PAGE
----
The sun beats down on a rustic path, shaped like a heart, woven among aspen trees, patches of grass and, in the spring and summer, wildflowers. Water trickles down a small stream. Birds chirp. Bees …
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The sun beats down on a rustic path, shaped like a heart, woven among aspen trees, patches of grass and, in the spring and summer, wildflowers. Water trickles down a small stream. Birds chirp. Bees from a nearby hive swarm.
Seven Stones, a cemetery northeast of Roxborough, is filled with life.
It’s just what Liz Gardener’s late stepfather, Ross Maple, would have wanted, she said.
“Ross loved the land, he loved his garden, he loved my mom,” said Gardener, of southeast Denver. “This seemed like the best place.”
Gardener’s stepfather died 24 years ago. She found his urn as she was cleaning out her mother’s home.
Gardener had been holding on to her stepfather’s ashes, unsure what to do with them. Then she saw Seven Stone’s “Free Communal Placement Day” on March 1. She had never been to the cemetery but liked the location — Maple was raised down the road in Englewood — and the concept.
“To me, environmentally, it makes sense,” Gardener said. “It felt in tune with nature.”
Seven Stones, 9635 N Rampart Range Road, has hosted the event two years in a row and served 12 families. Gardener, accompanied by her husband Roy, was one of two people who made an appointment March 1. Loved ones’ ashes are placed in a 10-foot deep ossuary on the western edge of the serene cemetery. Normally $495, the placement is free that day.
Kristin Scott was the first person to place her late husband’s ashes in the ossuary in 2018. She and her two children, along with their dog, visit often. In the spring and summer, they go there to watch the sunset.
“It’s like a park more than it is a cemetery,” Scott, who lives in Roxborough, said. “It’s just beautiful.”
Rebecca Holm, director of customer care, sees the free placement day as a way to give back to the community.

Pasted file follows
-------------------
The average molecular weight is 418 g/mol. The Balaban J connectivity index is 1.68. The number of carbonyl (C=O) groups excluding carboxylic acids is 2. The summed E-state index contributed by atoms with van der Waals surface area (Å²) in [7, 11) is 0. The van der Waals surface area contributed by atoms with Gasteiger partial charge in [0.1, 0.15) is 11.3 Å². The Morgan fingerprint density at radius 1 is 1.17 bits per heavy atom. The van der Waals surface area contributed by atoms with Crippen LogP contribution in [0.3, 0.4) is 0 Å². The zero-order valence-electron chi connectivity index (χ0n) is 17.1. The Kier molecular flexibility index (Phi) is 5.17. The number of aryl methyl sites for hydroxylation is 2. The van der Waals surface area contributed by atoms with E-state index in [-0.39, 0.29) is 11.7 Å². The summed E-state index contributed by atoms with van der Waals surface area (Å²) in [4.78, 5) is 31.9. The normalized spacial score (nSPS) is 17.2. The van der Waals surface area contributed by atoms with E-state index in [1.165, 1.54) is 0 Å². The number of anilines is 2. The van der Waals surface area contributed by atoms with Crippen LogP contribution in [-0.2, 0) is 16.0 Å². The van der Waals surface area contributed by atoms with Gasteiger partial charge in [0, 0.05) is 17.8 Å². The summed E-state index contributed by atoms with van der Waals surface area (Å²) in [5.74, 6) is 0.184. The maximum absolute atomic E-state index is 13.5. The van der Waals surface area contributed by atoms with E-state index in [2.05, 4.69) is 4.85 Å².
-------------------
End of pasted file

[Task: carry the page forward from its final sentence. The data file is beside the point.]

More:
“A lot of people don’t know what to do with cremains,” Holm said. “That’s not something that you want your kids to have to worry about.”
The communal ossuary is one of many burial options at the cemetery, which opened in April 2015. Others include ground burial, green burial, mausoleum and pet memorials.
Phase one of the 33-acre property has 4,000 placements, with room to expand to roughly 55,000 to 75,000 placements. As the need grows, it will grow, Holm said.
Seven Stones isn’t your run-of-the-mill cemetery. It’s not somber or spooky. There aren’t rows of headstones. It’s not confined.
It’s light, peaceful, open — a breath of fresh air.
“We do not want it to be a place of death,” Rebecca Holm said as she walked among the memorials, a mix of granite headstones, bronze plaques, colorful stained glass and tall columns of black basalt stone. “It’s a place for the living.”
Seven Stones’ mission is to provide a gathering space where friends and families can remember, connect and share — a place to mourn and heal in the comfort of nature. Surrounding the property are miles of untouched land, the High Line Canal and the foothills.
Gardener’s first time at Seven Stones won’t be her last.
“It must have been meant to be that we inherited Ross’ ashes,” she said, “so we would find Seven Stones for ourselves.”
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